A short reflection

Look at where you are

Look at where you started

That fact that you’re alive is a miracle

Just stay alive, that would be enough

Lin Manuel-Miranda

There will be a longer blog post for this little guys 1st birthday in a few days, but just feeling sentimental and wanted to write something real quick. Snuggling this little guy for his nap, and I got a little emotional thinking about everything he has gone through in his short 12 months of life. More than most adults I know have had to deal with. He teaches me something new every day, and I am SO lucky to be his mom. His big party has had to be scaled WAY down for safety, and several key family members will be missing due to COVID concerns. But we will celebrate your life, and everything that you are. My miracle baby ❤

Cute pic below, longer blog this weekend with party details!

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A truly perfect human


Hello Everyone! Long time no see, as far as a traditional blog entry goes. Everything has been so strange and I have been mostly posting on our FaceBook page (Which please go “like,” if you have not already) . We had a small surgery this week, which we had been waiting on since before all of the COVID restrictions. Baby Corbin’s heels had tighened back up after his initial heel cord release back in September, so we had a follow up this past Tuesday, and was successful! We are hopeful this one will stick, and once we go in for our follow up we will get the little guys first set of AFOs!

We are so excited that we were approved via insurance and will be receiving the baby’s first mobility aid! These AFOS (which are braces that will help us with weight bearing) A lot of children with Spina Bifida require a little more help with ankle or calf support, and this bracing will be our first step to walking! We are unsure how much assistance Corbin will need in the future with his mobility but we are so excited to start this journey towards his independence. We have been seeing PT once a week, and once some more COVID measures are lifted we will be going twice a week! We have seen so much improvement in his strength and abilities since we began Physical Therapy, and are overjoyed with the care we have received so far.

At almost 11 months old, we now have four teeth, and say two words (None of which are Mama!) We say “baby” and “Dada” for now. Our sitting has improved drastically, but we are still working on crawling. We have tried a lot of new foods, but our favorite so far has been pizza crust of all things! Don’t you worry readers, Mommy feeds us lots of fruits and vegetables. We love swimming in the pool, and have become quite the water baby! We are all getting a little stir crazy in the house together, and cannot wait until we can branch out a little bit and perhaps do the socially distanced nature trails nearby.

Overall just wanted to give everyone an update! Our family is staying safe and health at home. We have some follow up imaging to do once we hit the 12 month mark, and clinic reopens. Baby is doing great, we just wish we could enjoy more of the summer outside of the house!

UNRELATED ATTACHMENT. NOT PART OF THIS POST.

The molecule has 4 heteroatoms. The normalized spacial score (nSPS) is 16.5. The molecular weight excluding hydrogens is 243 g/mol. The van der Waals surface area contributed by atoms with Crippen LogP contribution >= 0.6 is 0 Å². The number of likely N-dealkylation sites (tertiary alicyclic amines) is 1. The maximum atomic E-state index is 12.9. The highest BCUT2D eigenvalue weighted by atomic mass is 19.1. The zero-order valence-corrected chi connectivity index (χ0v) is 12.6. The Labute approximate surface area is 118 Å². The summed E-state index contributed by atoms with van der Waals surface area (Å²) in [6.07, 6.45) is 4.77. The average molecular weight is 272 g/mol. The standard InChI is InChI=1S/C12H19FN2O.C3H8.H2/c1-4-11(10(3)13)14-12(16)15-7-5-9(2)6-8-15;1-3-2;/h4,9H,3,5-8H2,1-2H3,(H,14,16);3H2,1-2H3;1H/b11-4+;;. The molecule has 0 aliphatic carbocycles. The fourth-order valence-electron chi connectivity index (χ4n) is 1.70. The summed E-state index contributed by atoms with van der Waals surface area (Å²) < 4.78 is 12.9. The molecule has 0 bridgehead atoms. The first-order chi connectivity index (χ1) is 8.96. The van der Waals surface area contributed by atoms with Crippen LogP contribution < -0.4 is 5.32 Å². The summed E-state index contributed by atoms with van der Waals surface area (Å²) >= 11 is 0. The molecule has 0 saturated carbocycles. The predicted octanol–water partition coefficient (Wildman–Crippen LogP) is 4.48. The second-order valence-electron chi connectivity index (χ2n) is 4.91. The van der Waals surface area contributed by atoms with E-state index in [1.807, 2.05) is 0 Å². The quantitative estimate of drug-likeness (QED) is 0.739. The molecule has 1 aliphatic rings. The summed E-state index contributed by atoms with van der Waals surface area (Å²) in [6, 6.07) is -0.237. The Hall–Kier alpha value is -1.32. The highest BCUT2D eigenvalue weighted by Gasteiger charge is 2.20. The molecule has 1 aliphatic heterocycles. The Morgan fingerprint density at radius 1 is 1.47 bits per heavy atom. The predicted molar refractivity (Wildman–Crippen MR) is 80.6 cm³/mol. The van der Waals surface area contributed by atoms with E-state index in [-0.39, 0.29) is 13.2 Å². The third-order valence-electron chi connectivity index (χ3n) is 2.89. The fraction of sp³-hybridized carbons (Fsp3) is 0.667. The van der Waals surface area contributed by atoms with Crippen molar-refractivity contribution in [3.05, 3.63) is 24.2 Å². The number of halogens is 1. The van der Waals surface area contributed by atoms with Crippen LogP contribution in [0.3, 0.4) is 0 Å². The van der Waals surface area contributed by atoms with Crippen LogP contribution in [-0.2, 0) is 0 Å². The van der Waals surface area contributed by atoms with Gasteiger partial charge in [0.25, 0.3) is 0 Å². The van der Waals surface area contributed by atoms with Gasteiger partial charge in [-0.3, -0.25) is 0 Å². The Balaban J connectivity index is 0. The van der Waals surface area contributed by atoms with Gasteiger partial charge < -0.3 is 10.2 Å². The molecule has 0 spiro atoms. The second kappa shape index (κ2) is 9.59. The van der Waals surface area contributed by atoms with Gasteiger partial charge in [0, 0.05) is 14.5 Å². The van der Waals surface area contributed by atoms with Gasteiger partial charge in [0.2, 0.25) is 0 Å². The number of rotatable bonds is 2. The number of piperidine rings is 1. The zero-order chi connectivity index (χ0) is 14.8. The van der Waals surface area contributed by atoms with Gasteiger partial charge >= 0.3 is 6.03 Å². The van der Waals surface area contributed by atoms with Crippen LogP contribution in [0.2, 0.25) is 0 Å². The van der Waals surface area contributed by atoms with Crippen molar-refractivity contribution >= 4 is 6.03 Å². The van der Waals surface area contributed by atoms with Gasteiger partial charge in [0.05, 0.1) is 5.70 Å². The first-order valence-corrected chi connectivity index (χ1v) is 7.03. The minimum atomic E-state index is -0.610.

Stay Safe Everyone!



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Watching cartoons at the hospital. We were so brave!

One year removed

The best way to predict the future is to create it

Abraham Lincoln

One year ago Corbin and I had our open fetal surgery to repair the hole in his spine. One entire year ago we went through several hours of major surgery together, and around this time I was already out of the OR, and sleeping in a recovery room. Our amazing doctors communicated to my husband Jesse that the procedure went well, and there were no complications. Honestly I cannot believe our journey in Philadelphia was a year ago, to me it seems like we just got home last week. I have such vivid memories of my fears of surgery, our many OB appointments, ultrasounds, lots of tears, but also lots of hope.

In the Spina Bifida community, the anniversary of one’s fetal surgery date is known as a child’s “Butt-day,” the day their tiny spines and butts were exposed to the world and repaired by the surgeons. We also refer to it as Corbin’s, “Sneak peek,” and “Miracle,” day. Originally I was planning on a family bbq, and pool day with his grandparents, but of course due to COVID restrictions we are abiding by social distancing, so that had to change. So we made cupcakes, and Corbin got to try cake for the FIRST time, (It was a HIT!) we took some funny pictures after play and bath time, to show off our scar, and show how strong we are. Mommy, Daddy and baby have had lots of cuddle time, and sang silly songs. My husband is thoughtfully making me a special dinner tonight, because in his words “You went through something hard too, not just the baby,” and he is re creating my post surgery meal from 2019. (Ravioli, garlic bread, and lemon bars for anyone curious) We will spend the evening as a family, and reflecting on the last year.

I wish I could speak to past me, and tell her that everything would be okay, that it would be a long and difficult road, but that, the little baby in her tummy would defy all odds, and amazing his doctors and therapists every day. That he would be unconditionally loved by his family, adored by his parents and grandparents. That he would have a funny laugh, and a cute smile, and already an amazing sense of humor. I wish I could hold her hand when she cried and erase all the fears and doubts. There will be setbacks, and bad days, but that he is the most amazing odds defying warrior, and the best thing to ever happen to her family. He is perfect.